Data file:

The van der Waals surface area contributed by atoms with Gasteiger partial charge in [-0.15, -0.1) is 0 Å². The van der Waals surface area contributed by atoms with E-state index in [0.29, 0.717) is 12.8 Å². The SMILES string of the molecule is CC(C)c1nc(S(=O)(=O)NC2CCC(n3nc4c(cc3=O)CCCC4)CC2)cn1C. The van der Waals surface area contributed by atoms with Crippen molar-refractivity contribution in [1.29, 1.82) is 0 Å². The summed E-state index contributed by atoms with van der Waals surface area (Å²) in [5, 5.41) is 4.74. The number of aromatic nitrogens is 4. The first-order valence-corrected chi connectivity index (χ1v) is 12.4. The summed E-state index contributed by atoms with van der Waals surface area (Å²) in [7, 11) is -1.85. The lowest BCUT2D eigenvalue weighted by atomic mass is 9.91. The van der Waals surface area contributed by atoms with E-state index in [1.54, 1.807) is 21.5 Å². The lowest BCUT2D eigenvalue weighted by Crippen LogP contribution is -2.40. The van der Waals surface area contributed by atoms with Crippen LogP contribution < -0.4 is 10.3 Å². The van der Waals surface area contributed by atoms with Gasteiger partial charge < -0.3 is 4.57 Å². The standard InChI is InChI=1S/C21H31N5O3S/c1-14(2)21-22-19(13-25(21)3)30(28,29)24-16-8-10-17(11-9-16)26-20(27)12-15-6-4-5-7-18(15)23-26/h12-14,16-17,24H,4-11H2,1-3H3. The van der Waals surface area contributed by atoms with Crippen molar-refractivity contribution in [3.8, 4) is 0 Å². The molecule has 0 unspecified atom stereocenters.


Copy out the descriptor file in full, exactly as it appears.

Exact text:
The van der Waals surface area contributed by atoms with Gasteiger partial charge in [-0.15, -0.1) is 0 Å². The van der Waals surface area contributed by atoms with E-state index in [0.29, 0.717) is 12.8 Å². The SMILES string of the molecule is CC(C)c1nc(S(=O)(=O)NC2CCC(n3nc4c(cc3=O)CCCC4)CC2)cn1C. The van der Waals surface area contributed by atoms with Crippen molar-refractivity contribution in [1.29, 1.82) is 0 Å². The summed E-state index contributed by atoms with van der Waals surface area (Å²) in [5, 5.41) is 4.74. The number of aromatic nitrogens is 4. The first-order valence-corrected chi connectivity index (χ1v) is 12.4. The summed E-state index contributed by atoms with van der Waals surface area (Å²) in [7, 11) is -1.85. The lowest BCUT2D eigenvalue weighted by atomic mass is 9.91. The van der Waals surface area contributed by atoms with E-state index in [1.54, 1.807) is 21.5 Å². The lowest BCUT2D eigenvalue weighted by Crippen LogP contribution is -2.40. The van der Waals surface area contributed by atoms with Crippen LogP contribution < -0.4 is 10.3 Å². The van der Waals surface area contributed by atoms with Gasteiger partial charge < -0.3 is 4.57 Å². The standard InChI is InChI=1S/C21H31N5O3S/c1-14(2)21-22-19(13-25(21)3)30(28,29)24-16-8-10-17(11-9-16)26-20(27)12-15-6-4-5-7-18(15)23-26/h12-14,16-17,24H,4-11H2,1-3H3. The van der Waals surface area contributed by atoms with Crippen molar-refractivity contribution in [3.8, 4) is 0 Å². The molecule has 0 unspecified atom stereocenters.